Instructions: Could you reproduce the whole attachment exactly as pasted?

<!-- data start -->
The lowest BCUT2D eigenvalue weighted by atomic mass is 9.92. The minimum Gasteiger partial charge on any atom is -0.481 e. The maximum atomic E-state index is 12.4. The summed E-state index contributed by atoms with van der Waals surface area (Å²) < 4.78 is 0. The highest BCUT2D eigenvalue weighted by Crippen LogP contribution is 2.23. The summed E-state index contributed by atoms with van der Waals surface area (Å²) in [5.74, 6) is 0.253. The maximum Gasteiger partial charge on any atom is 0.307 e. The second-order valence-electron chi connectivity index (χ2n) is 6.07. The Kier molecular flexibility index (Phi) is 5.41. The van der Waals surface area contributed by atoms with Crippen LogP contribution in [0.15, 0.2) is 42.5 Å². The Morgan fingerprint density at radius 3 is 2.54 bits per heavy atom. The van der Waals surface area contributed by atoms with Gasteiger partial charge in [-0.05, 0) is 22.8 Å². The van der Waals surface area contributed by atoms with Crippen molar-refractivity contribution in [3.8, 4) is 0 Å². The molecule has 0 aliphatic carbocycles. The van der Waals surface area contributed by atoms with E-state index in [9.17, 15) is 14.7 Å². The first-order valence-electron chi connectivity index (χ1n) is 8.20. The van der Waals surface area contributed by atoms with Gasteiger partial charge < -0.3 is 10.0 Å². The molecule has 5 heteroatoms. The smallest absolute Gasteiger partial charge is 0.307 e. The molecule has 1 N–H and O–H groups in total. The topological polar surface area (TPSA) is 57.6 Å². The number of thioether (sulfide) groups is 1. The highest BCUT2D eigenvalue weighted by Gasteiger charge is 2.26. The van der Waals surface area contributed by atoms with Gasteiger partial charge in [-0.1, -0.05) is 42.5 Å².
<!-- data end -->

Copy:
The lowest BCUT2D eigenvalue weighted by atomic mass is 9.92. The minimum Gasteiger partial charge on any atom is -0.481 e. The maximum atomic E-state index is 12.4. The summed E-state index contributed by atoms with van der Waals surface area (Å²) < 4.78 is 0. The highest BCUT2D eigenvalue weighted by Crippen LogP contribution is 2.23. The summed E-state index contributed by atoms with van der Waals surface area (Å²) in [5.74, 6) is 0.253. The maximum Gasteiger partial charge on any atom is 0.307 e. The second-order valence-electron chi connectivity index (χ2n) is 6.07. The Kier molecular flexibility index (Phi) is 5.41. The van der Waals surface area contributed by atoms with Crippen LogP contribution in [0.15, 0.2) is 42.5 Å². The Morgan fingerprint density at radius 3 is 2.54 bits per heavy atom. The van der Waals surface area contributed by atoms with Gasteiger partial charge in [-0.05, 0) is 22.8 Å². The van der Waals surface area contributed by atoms with Crippen molar-refractivity contribution in [3.8, 4) is 0 Å². The molecule has 0 aliphatic carbocycles. The van der Waals surface area contributed by atoms with E-state index in [9.17, 15) is 14.7 Å². The first-order valence-electron chi connectivity index (χ1n) is 8.20. The van der Waals surface area contributed by atoms with Gasteiger partial charge < -0.3 is 10.0 Å². The molecule has 5 heteroatoms. The smallest absolute Gasteiger partial charge is 0.307 e. The molecule has 1 N–H and O–H groups in total. The topological polar surface area (TPSA) is 57.6 Å². The number of thioether (sulfide) groups is 1. The highest BCUT2D eigenvalue weighted by Gasteiger charge is 2.26. The van der Waals surface area contributed by atoms with Gasteiger partial charge in [-0.1, -0.05) is 42.5 Å².